February 24, 2014 – The Affordable Care Act (ACA) is reining in overpayments to private Medicare Advantage (MA) plans by bringing MA payments closer to what traditional Medicare spends on a given beneficiary. The insurance industry and some legislators suggest that these overpayment reductions are harmful "cuts" to Medicare. This is not true.
"Private Medicare Advantage plans simply should not receive higher pay than traditional Medicare," says Center for Medicare Advocacy Executive Director Judith Stein. "It isn’t fiscally sound or fair to taxpayers. Further, despite these extra payments, beneficiaries in private MA plans, especially those with health concerns, often receive less coverage and have fewer care options than they would in traditional Medicare."
The Affordable Care Act's Medicare Advantage payment adjustments should continue to ensure more parity between private MA plans and traditional Medicare. According to research at George Washington University, in 2009 per-enrollee payments were, on average, 13% higher for MA plans than for traditional Medicare; a total of $12.7 billion in overpayments in 2009 alone. The ACA changes will bring that difference down to 1% by 2017. Yet even then, many private MA plans will be paid more than comparable care would cost in traditional Medicare.
Fortunately, Medicare’s overall costs have grown more slowly than expected in recent years. Thus payment increases to MA plans should also slow, to reflect actual costs. Private insurers that choose to offer Medicare plans should not be insulated from market forces that are reducing the rate of growth of Medicare and health care costs.
Says Center for Medicare Advocacy Policy Attorney David Lipschutz: "If overall Medicare costs continue to grow more slowly than expected, which is good news for Medicare and the federal budget, MA payments should be adjusted accordingly. We shouldn’t blindly increase MA payments or keep them level at the same time overall Medicare costs are decreasing."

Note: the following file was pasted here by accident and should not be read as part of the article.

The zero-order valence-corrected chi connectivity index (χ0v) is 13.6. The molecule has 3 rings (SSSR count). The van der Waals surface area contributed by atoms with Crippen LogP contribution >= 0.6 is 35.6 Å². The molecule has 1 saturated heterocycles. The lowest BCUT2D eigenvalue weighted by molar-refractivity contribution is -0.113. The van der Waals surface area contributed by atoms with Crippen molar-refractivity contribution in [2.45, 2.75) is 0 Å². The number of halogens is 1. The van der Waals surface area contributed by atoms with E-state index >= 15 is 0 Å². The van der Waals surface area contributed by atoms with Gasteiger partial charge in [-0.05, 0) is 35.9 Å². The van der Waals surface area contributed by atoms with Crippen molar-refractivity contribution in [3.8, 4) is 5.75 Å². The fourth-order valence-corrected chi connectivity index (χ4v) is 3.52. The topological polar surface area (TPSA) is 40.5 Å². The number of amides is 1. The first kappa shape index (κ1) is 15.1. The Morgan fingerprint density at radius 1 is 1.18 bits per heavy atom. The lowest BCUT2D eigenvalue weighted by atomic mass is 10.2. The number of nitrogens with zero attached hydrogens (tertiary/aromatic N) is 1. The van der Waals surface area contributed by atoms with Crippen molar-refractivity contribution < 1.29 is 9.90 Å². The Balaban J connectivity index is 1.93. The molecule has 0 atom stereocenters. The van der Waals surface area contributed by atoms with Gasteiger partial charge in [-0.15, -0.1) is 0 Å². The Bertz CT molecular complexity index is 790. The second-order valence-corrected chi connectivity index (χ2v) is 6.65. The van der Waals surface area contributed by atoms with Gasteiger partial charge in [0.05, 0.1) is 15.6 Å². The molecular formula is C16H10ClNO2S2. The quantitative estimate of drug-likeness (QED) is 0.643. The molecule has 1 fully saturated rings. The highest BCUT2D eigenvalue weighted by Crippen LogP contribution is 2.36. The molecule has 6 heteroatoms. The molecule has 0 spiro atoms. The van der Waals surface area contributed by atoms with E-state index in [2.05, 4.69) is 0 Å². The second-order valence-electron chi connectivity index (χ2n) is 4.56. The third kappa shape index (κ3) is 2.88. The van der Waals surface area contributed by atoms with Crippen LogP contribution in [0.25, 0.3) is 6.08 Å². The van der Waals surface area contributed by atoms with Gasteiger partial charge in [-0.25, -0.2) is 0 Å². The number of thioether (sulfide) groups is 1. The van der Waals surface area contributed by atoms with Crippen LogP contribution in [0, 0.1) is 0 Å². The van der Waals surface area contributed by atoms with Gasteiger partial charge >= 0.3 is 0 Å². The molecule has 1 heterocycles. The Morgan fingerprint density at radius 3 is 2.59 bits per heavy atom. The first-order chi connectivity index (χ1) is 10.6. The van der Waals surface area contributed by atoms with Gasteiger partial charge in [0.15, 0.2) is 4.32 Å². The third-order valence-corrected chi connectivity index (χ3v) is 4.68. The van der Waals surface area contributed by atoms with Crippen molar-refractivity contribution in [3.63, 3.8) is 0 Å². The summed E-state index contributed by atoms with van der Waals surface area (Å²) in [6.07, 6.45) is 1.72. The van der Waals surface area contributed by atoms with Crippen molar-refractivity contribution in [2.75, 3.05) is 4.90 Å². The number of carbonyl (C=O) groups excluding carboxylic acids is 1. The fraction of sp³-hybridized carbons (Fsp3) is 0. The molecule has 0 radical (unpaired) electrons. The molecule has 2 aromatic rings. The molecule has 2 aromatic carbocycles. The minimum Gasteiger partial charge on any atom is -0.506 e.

Finally, despite insurance industry protestations, reducing wasteful overpayments to Medicare Advantage plans is not driving beneficiaries away from them. According to the Congressional Budget Office, MA plan enrollment is projected to grow in the coming years, from 13 million in 2013 to 18 million by 2019.
To speak with a representative at the Center for Medicare Advocacy, please contact Lauren Weybrew at email@example.com or 646-214-0514. Learn more about the Center for Medicare Advocacy at www.medicareadvocacy.org
The Center for Medicare Advocacy, Inc., established in 1986, is a national nonprofit, nonpartisan organization that provides education, advocacy and legal assistance to help older people and people with disabilities obtain fair access to Medicare and necessary health care. The organization focuses on the needs of Medicare beneficiaries, people with chronic conditions, and those in need of long-term care. The organization is involved in writing, education, and advocacy activities of importance to Medicare beneficiaries nationwide.